CIA Chief Pompeo And Kim Jong Un Met, Formed 'Good Relationship,' Trump Says
Updated at 9 a.m. ET
CIA Director Mike Pompeo made a secret visit to North Korea earlier this month and met with leader Kim Jong Un — a meeting that "went very smoothly," President Trump said on Wednesday.
"A good relationship was formed," Trump said, adding that the direct contact with North Korea — a rare step for the U.S. — was intended to work out details of a possible Trump-Kim summit.
Mike Pompeo met with Kim Jong Un in North Korea last week. Meeting went very smoothly and a good relationship was formed. Details of Summit are being worked out now. Denuclearization will be a great thing for World, but also for North Korea!— Donald J. Trump (@realDonaldTrump) April 18, 2018
In a tweet that also hinted at the ultimate goal of a potential summit, the president added, "Denuclearization will be a great thing for World, but also for North Korea!"
In tweeting about Pompeo's trip, Trump confirmed the substance of recent reports by multiple news outlets, which had quoted unnamed White House officials. But Trump also introduced an element of potential confusion, by saying that Pompeo met with Kim "last week."
Early reports had stated the secret meeting occurred over Easter weekend — or around April 1 — more than two weeks ago.
NPR's Tamara Keith says a White House official has confirmed that Pompeo met with Kim on Easter weekend.
The confirmation of Pompeo's trip comes after Trump said Tuesday that the U.S. and North Korea have had direct talks "at very high levels." He made that statement during a joint news conference with Japan's Prime Minister Shinzo Abe from the Mar-a-Lago resort in Florida.
Trump said he expected to sit down with the North Korean leader in early June, if not sooner, and that the White House was considering five possible sites for such a meeting.
The Washington Post, which first reported the Pompeo visit, noted, "Pompeo has taken the lead on the administration's negotiations with Pyongyang. His meeting with Kim marks the highest-level contact between the two countries since 2000, when then-Secretary of State Madeleine Albright met with Kim Jong Il, the current leader's late father, to discuss strategic issues. Then-Director of National Intelligence James R. Clapper Jr. visited the country in 2014 to secure the release of two American captives and met with a lower-level intelligence official."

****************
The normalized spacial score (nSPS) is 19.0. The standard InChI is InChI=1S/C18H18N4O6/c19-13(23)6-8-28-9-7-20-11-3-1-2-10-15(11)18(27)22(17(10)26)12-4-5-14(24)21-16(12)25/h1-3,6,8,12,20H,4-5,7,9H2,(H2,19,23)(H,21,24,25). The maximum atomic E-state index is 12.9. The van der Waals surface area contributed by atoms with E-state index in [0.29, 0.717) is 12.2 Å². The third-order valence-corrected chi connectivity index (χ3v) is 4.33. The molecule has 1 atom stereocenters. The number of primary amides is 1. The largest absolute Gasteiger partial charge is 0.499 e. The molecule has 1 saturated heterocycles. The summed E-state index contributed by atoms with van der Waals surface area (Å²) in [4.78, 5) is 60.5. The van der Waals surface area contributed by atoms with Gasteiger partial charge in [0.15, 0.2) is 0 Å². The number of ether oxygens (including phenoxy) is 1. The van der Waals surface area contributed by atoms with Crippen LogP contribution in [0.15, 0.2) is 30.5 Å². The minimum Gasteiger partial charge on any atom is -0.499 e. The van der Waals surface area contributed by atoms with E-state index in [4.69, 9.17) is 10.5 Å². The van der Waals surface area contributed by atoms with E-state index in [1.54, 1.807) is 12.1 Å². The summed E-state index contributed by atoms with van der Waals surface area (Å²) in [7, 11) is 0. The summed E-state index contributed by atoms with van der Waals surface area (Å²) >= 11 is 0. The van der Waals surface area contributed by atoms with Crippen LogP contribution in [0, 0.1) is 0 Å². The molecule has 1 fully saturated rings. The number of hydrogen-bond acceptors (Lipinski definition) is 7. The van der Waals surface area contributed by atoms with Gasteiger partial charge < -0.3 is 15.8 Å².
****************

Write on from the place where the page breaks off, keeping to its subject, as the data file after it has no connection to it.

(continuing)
Pompeo, who is awaiting confirmation to succeed Rex Tillerson as secretary of state, "has been dealing with North Korean representatives through a channel that runs between the C.I.A. and its North Korean counterpart, the Reconnaissance General Bureau, according to other officials. And he has been in close touch with the director of South Korea's National Intelligence Service, Suh Hoon, who American officials said brokered Mr. Kim's invitation to Mr. Trump," The New York Times reports.
White House press secretary Sarah Sanders said Tuesday that the two leaders have not yet spoken directly.
If Trump and Kim do meet, it would be the first direct talks between a U.S. and North Korean leader. The U.S. played a key role in the bitterly fought Korea War that ended in an armistice – not a peace treaty – in 1953. North and South Korea have technically been in a state of war ever since.
Given his harsh words for Pyongyang and its leader, Kim, since taking office — including his threat to respond to Pyongyang's missile tests with "fire and fury" — Trump signaled a more conciliatory note in the news conference with Abe.
"I really believe there's a lot of good will. They do respect us. We are respectful of them," the president said.
"They do have my blessing to discuss the end of the war," he said. "Subject to a deal, they have my blessing."
For his part, Abe, whose country has been a frequent target of North Korea's ire and a would-be target of its ballistic missiles, praised Trump for his "unwavering determination in addressing the challenge of North Korea."
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